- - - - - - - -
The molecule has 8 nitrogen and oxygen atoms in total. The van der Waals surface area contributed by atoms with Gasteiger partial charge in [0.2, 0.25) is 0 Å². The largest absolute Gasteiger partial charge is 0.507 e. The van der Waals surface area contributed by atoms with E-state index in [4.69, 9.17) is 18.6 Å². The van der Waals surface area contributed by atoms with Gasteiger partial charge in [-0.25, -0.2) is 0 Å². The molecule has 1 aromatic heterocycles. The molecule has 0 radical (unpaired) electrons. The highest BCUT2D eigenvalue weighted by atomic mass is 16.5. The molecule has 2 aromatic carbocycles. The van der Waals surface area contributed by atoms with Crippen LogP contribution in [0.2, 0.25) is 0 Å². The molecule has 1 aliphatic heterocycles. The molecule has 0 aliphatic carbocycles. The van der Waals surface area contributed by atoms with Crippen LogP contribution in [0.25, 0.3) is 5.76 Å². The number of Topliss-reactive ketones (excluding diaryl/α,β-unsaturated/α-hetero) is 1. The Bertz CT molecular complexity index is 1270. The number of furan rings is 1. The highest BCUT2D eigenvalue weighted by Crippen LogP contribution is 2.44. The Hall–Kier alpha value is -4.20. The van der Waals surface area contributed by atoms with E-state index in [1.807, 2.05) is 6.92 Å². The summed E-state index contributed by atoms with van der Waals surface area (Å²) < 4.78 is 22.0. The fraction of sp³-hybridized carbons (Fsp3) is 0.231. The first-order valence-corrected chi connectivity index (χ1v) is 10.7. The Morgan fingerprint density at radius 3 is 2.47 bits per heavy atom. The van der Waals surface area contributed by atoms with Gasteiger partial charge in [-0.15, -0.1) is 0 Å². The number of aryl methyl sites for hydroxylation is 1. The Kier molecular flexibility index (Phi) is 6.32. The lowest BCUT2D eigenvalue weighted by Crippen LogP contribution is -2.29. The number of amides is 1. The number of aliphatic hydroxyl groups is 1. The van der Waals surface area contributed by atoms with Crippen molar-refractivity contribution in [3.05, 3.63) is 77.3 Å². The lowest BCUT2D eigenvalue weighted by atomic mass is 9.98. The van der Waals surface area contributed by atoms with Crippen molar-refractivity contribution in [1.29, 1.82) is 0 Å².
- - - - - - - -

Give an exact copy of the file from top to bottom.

The molecule has 8 nitrogen and oxygen atoms in total. The van der Waals surface area contributed by atoms with Gasteiger partial charge in [0.2, 0.25) is 0 Å². The largest absolute Gasteiger partial charge is 0.507 e. The van der Waals surface area contributed by atoms with E-state index in [4.69, 9.17) is 18.6 Å². The van der Waals surface area contributed by atoms with Gasteiger partial charge in [-0.25, -0.2) is 0 Å². The molecule has 1 aromatic heterocycles. The molecule has 0 radical (unpaired) electrons. The highest BCUT2D eigenvalue weighted by atomic mass is 16.5. The molecule has 2 aromatic carbocycles. The van der Waals surface area contributed by atoms with Crippen LogP contribution in [0.2, 0.25) is 0 Å². The molecule has 1 aliphatic heterocycles. The molecule has 0 aliphatic carbocycles. The van der Waals surface area contributed by atoms with Crippen LogP contribution in [0.25, 0.3) is 5.76 Å². The number of Topliss-reactive ketones (excluding diaryl/α,β-unsaturated/α-hetero) is 1. The Bertz CT molecular complexity index is 1270. The number of furan rings is 1. The highest BCUT2D eigenvalue weighted by Crippen LogP contribution is 2.44. The Hall–Kier alpha value is -4.20. The van der Waals surface area contributed by atoms with E-state index in [1.807, 2.05) is 6.92 Å². The summed E-state index contributed by atoms with van der Waals surface area (Å²) < 4.78 is 22.0. The fraction of sp³-hybridized carbons (Fsp3) is 0.231. The first-order valence-corrected chi connectivity index (χ1v) is 10.7. The Morgan fingerprint density at radius 3 is 2.47 bits per heavy atom. The van der Waals surface area contributed by atoms with Gasteiger partial charge in [-0.15, -0.1) is 0 Å². The number of aryl methyl sites for hydroxylation is 1. The Kier molecular flexibility index (Phi) is 6.32. The lowest BCUT2D eigenvalue weighted by Crippen LogP contribution is -2.29. The number of amides is 1. The number of aliphatic hydroxyl groups is 1. The van der Waals surface area contributed by atoms with Crippen molar-refractivity contribution in [3.05, 3.63) is 77.3 Å². The lowest BCUT2D eigenvalue weighted by atomic mass is 9.98. The van der Waals surface area contributed by atoms with Crippen molar-refractivity contribution in [1.29, 1.82) is 0 Å².